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lizzy59

Sigh...more Questions Than Answers!

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I am a fifty-two year old woman with rheumatoid arthritis, Type 1 Diabetes, and Grave's disease. As some may know, all of these conditions are autoimmune in nature. Because of this and some other health issues (osteopenia, migraines, alternating constipation and diarrhea), when I came across the subject of celiac disease in a book I was reading ("Wheat Belly" by Dr. William Davis), I was intrigued.

The more I researched the subject, the more I became convinced that this is what I suffer from...it was like a puzzle I'd never been able to put together suddenly fell into place!

I made an appointment with my nurse practitioner, who agreed to run some blood tests. They came back negative, but I've read about others who had to "fight" to get diagnosed, and I'm not sure what my next step should be. Of course, I can't say with certainty that I have celiac disease, it seems like this could be the common denominator I've been searching for..

I haven't tried going gluten-free, as I know it's not a good idea if you're trying to get diagnosed, but I've been reading books, reputable websites, and labels at the grocery store so that if I'm diagnosed, the learning curve won't be quite as steep, but I really want a diagnosis before cutting out gluten.

One final question: I've read that if one is on immunosuppressive drugs (as I am for rheumatoid arthritis), this can lead to "false negative" results on tests that detect celiac disease. Is this true? (It makes sense to me.) Has anyone else had experience with this?

Thanks to anyone out there who can offer some guidance, advice, or insight!

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Hi Lizzy,

I'm undiagnosed. If you want to get diagnosed, schedule an endoscopy. When you meet with the GI, ask him/her to take multiple biopsies. Reinforce that with the head nurse at the surgery center or hospital the day of the procedure, as well as with the GI. After the procedure, request copies of the radiology report from the GI office.

Eat the equivalent of five pieces of wheat bread everyday before the biopsy. (If you're due for a colonoscopy, you could knock that out at the same time.)

I've gently suggested the gluten-free diet to my girlfriend with severe RA a couple of times, and to another friend who has Diabetes. Neither one even got the blood test because they said their dr's said there was no reason to test for it because they don't have D. Duh.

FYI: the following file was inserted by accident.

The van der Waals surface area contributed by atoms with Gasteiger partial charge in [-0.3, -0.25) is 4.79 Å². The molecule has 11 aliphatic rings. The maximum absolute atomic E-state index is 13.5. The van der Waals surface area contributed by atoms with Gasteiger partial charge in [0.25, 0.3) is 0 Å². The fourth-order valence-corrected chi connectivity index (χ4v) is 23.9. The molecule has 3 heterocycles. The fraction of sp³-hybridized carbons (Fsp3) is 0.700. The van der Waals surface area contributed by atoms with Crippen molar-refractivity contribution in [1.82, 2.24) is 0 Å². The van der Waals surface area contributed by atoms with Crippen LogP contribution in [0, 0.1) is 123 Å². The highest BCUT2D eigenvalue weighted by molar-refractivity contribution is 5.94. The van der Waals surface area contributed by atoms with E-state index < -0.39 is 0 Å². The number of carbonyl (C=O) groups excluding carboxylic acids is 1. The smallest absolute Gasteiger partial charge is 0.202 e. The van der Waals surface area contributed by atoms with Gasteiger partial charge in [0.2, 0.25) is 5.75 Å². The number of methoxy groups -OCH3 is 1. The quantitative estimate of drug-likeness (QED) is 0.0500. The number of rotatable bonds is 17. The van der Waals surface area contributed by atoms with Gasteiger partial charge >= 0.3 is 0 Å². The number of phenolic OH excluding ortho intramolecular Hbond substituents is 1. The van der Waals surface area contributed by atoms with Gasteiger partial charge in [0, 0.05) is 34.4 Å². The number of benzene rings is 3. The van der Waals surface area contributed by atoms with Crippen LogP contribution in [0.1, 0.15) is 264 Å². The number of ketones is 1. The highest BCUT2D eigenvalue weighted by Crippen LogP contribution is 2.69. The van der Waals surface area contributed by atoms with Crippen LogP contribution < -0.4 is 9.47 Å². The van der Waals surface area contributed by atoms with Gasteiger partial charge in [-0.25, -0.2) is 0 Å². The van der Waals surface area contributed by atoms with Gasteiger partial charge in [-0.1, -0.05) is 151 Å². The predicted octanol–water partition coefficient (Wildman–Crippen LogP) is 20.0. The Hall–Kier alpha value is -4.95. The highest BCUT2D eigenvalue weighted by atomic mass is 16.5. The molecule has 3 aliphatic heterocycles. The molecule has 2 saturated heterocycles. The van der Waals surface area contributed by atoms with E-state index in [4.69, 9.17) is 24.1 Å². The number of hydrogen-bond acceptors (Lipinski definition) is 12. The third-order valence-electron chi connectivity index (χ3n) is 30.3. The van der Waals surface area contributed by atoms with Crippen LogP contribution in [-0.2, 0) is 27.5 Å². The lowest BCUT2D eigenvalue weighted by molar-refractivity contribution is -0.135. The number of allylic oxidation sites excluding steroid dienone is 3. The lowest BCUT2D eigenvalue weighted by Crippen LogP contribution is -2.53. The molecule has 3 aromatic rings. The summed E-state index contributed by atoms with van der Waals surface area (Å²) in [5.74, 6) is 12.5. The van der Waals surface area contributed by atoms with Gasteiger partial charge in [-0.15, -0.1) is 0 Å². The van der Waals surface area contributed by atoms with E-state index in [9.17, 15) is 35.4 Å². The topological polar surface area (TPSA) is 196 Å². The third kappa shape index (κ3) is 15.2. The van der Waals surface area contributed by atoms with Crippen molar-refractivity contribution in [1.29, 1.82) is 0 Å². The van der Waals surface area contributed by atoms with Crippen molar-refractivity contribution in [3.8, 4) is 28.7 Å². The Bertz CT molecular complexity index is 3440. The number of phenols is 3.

Good luck, going gluten-free has been a lifesaver for me, hope it will be for you too! :)

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I am a fifty-two year old woman with rheumatoid arthritis, ......

One final question: I've read that if one is on immunosuppressive drugs (as I am for rheumatoid arthritis), this can lead to "false negative" results on tests that detect celiac disease. Is this true? (It makes sense to me.) Has anyone else had experience with this?

Thanks to anyone out there who can offer some guidance, advice, or insight!

I am a self-diagnosed celiac with psoriatic arthritis and am on Humira. I also have read that TNF-inhibitors can affect the results of celiac testing but a quick google search failed to bring anything up on cursory examination. Nevertheless, common sense (if there is any left) will tell you that something that suppresses inflammation is going to affect celiac disease which is also an autoimmune inflammatory response. I have no idea if it would affect the damage to the villi in the small intestine if you opt for a biopsy. But this would seem to be the last best avenue available to you for an official diagnosis before settling for the self-diagnosis and going gluten free.

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Thanks so much for your responses.

Maybe I should add that the blood tests I had were Tissue Transglutaminase (value 1.2) and endomysial ABS, which was negative. Should I ask for additional tests? (I've read something about an "entire panel", but I'm not sure what that refers to.)

In addition to the three autoimmune diseases and the other conditions I mentioned above, I also have fatigue, anxiety, and dental problems.

I am considering getting the genetic testing done, but what configuration of the DQ2 and DQ8 genes means celiac is possible? (I know that if you have both of those genes, you could possibly have celiac disease, but what does it mean if you only have one and not the other?)

Thanks so much for any more information--I really appreciate it.

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The entire celiac panel that they talk about consists of the following tests:

Anti-Gliadin (AGA) IgA

Anti-Gliadin (AGA) IgG

Anti-Endomysial (EMA) IgA

Anti-Tissue Transglutaminase (tTG) IgA

Deamidated Gliadin Peptide (DGP) IgA and IgG

Total Serum IgA